Pupils from Gatirima Primary School in Laikipia West Constituency have been forced to learn under rented tents at a local church after their institution was closed indefinitely by public health officials over poor sanitation.
Class seven and eight pupils are now studying at Gatirima AIC Church where parents and the school management board found a temporary place to host them as they look for other solutions.
However, learners from class six and below will have to remain at home for now.
The parents are hiring the tents at Sh1,000 each daily and will have to do so for the next few days until schools go for the August holidays.
A week ago, public health officials from Nyahururu Sub-County recommended that the school remained closed over poor sanitation and lack of a conducive learning environment for the pupils.
A report seen by this reporter indicates that the Public Health Department cited clogged toilets that has forced the waste to spill into the playing field, water logged classrooms and poor drainage systems.
Several pupils have been taken ill due to the hazardous conditions while others had shown signs of illness connected to water borne diseases.
On Monday, members of the board had met at the school to chat the way forward since the pupils were losing while at home, while even those learning under the tents still had challenges especially when it starts raining.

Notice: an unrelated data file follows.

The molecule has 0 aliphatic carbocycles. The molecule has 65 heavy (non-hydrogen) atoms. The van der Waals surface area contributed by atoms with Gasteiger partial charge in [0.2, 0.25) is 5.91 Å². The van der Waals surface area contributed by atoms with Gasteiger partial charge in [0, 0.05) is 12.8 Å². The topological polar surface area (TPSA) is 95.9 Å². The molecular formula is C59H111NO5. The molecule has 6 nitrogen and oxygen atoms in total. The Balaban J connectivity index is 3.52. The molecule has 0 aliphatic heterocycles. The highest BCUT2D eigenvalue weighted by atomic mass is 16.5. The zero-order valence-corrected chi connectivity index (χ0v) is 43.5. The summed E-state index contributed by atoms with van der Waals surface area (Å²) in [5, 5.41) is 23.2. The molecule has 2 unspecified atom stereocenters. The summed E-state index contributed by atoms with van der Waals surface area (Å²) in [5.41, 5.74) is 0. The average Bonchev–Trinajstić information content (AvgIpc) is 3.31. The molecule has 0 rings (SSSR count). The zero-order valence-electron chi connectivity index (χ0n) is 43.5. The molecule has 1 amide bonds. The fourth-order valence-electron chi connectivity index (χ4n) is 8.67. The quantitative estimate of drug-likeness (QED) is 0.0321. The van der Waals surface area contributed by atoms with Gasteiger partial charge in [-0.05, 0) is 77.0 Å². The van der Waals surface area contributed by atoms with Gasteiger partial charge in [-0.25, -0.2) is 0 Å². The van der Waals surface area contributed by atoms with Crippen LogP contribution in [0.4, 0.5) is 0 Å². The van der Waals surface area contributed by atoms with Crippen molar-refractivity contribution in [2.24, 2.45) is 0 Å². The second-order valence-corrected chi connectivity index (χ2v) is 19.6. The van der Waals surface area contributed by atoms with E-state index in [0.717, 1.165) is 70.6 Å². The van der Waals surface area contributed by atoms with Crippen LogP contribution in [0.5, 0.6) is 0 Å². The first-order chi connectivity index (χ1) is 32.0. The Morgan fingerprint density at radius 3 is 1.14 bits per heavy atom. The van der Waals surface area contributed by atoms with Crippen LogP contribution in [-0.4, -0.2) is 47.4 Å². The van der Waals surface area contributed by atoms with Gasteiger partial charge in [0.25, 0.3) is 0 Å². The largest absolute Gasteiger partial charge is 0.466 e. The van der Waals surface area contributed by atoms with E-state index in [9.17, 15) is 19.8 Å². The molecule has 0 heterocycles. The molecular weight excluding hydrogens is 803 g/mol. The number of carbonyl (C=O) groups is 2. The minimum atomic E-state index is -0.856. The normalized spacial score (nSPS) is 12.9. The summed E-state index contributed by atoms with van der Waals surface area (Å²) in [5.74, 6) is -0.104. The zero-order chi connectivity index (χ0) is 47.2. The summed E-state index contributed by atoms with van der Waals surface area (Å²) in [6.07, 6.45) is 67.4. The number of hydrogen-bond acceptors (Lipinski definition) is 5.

The Board Chairman Simon Kiptisia said the school that hosts over 400 pupils and 13 teachers was facing a myriad of challenges that require urgent attention.
He says there was urgent need to dig trenches to enable them divert running water that was spilling into the classes.
He added that the cementing the classes, putting up a septic tank were also necessary to create a conducive learning environment.
The parents have taken issue with the local leadership, whom they said had shown little interest in supporting the public school yet there were monies and emergency funds that can be pumped in to aid in addressing some of the critical issues.
The administration block is in a deplorable state and the semi-permanent class-rooms, which have earth floors, are always muddy occasioned by a foul odour that hangs over the compound and the filthy latrines pose a major health risk to the pupils and teachers.
The school has seven blocks of classrooms, five of which were built by parents while two were donated by the local CDF office in the 2014/15 financial year.
According to the BOM Chairman, the pit latrines have started overflowing, exposing the pupils to more health risks.
His sentiments were echoed by Anne Wangari a parent and a BOM member who said some pupils have been missing classes after falling ill.
An early childhood development and education (ECDE) teacher, who sought anonymity said absenteeism has been a challenge since many pupils frequently miss classes after failing ill.
Pastor Wilson Tiong’, of the Gatirima AIC Church said the school infrastructure needs a total overhaul to ensure that pupils learn under a conducive environment.
He said parents had only sought for a temporary solution but observed that a lasting one needs to be found a soon as possible.
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